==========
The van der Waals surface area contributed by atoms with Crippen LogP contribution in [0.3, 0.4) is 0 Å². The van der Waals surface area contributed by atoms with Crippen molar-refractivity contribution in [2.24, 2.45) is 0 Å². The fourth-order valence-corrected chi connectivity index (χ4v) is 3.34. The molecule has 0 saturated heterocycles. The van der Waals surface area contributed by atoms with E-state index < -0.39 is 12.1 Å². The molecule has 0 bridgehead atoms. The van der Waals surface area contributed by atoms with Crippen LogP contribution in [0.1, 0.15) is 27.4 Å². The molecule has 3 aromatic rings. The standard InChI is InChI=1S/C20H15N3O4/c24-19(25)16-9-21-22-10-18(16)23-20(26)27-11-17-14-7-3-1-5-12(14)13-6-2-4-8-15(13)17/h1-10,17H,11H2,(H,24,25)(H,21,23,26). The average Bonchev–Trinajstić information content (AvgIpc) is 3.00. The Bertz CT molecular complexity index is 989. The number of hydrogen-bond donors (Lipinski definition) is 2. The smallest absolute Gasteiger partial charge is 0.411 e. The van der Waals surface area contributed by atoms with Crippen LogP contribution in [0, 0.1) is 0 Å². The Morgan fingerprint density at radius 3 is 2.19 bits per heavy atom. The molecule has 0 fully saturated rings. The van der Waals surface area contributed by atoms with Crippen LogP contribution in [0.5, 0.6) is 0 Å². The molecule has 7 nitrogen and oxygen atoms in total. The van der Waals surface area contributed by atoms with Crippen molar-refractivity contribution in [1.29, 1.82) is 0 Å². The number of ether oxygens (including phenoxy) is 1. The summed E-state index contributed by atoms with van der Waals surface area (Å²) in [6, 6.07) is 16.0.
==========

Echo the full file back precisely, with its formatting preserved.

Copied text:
The van der Waals surface area contributed by atoms with Crippen LogP contribution in [0.3, 0.4) is 0 Å². The van der Waals surface area contributed by atoms with Crippen molar-refractivity contribution in [2.24, 2.45) is 0 Å². The fourth-order valence-corrected chi connectivity index (χ4v) is 3.34. The molecule has 0 saturated heterocycles. The van der Waals surface area contributed by atoms with E-state index < -0.39 is 12.1 Å². The molecule has 0 bridgehead atoms. The van der Waals surface area contributed by atoms with Crippen LogP contribution in [0.1, 0.15) is 27.4 Å². The molecule has 3 aromatic rings. The standard InChI is InChI=1S/C20H15N3O4/c24-19(25)16-9-21-22-10-18(16)23-20(26)27-11-17-14-7-3-1-5-12(14)13-6-2-4-8-15(13)17/h1-10,17H,11H2,(H,24,25)(H,21,23,26). The average Bonchev–Trinajstić information content (AvgIpc) is 3.00. The Bertz CT molecular complexity index is 989. The number of hydrogen-bond donors (Lipinski definition) is 2. The smallest absolute Gasteiger partial charge is 0.411 e. The van der Waals surface area contributed by atoms with Crippen LogP contribution in [0, 0.1) is 0 Å². The Morgan fingerprint density at radius 3 is 2.19 bits per heavy atom. The molecule has 0 fully saturated rings. The van der Waals surface area contributed by atoms with Crippen LogP contribution in [0.5, 0.6) is 0 Å². The molecule has 7 nitrogen and oxygen atoms in total. The van der Waals surface area contributed by atoms with Crippen molar-refractivity contribution in [1.29, 1.82) is 0 Å². The number of ether oxygens (including phenoxy) is 1. The summed E-state index contributed by atoms with van der Waals surface area (Å²) in [6, 6.07) is 16.0.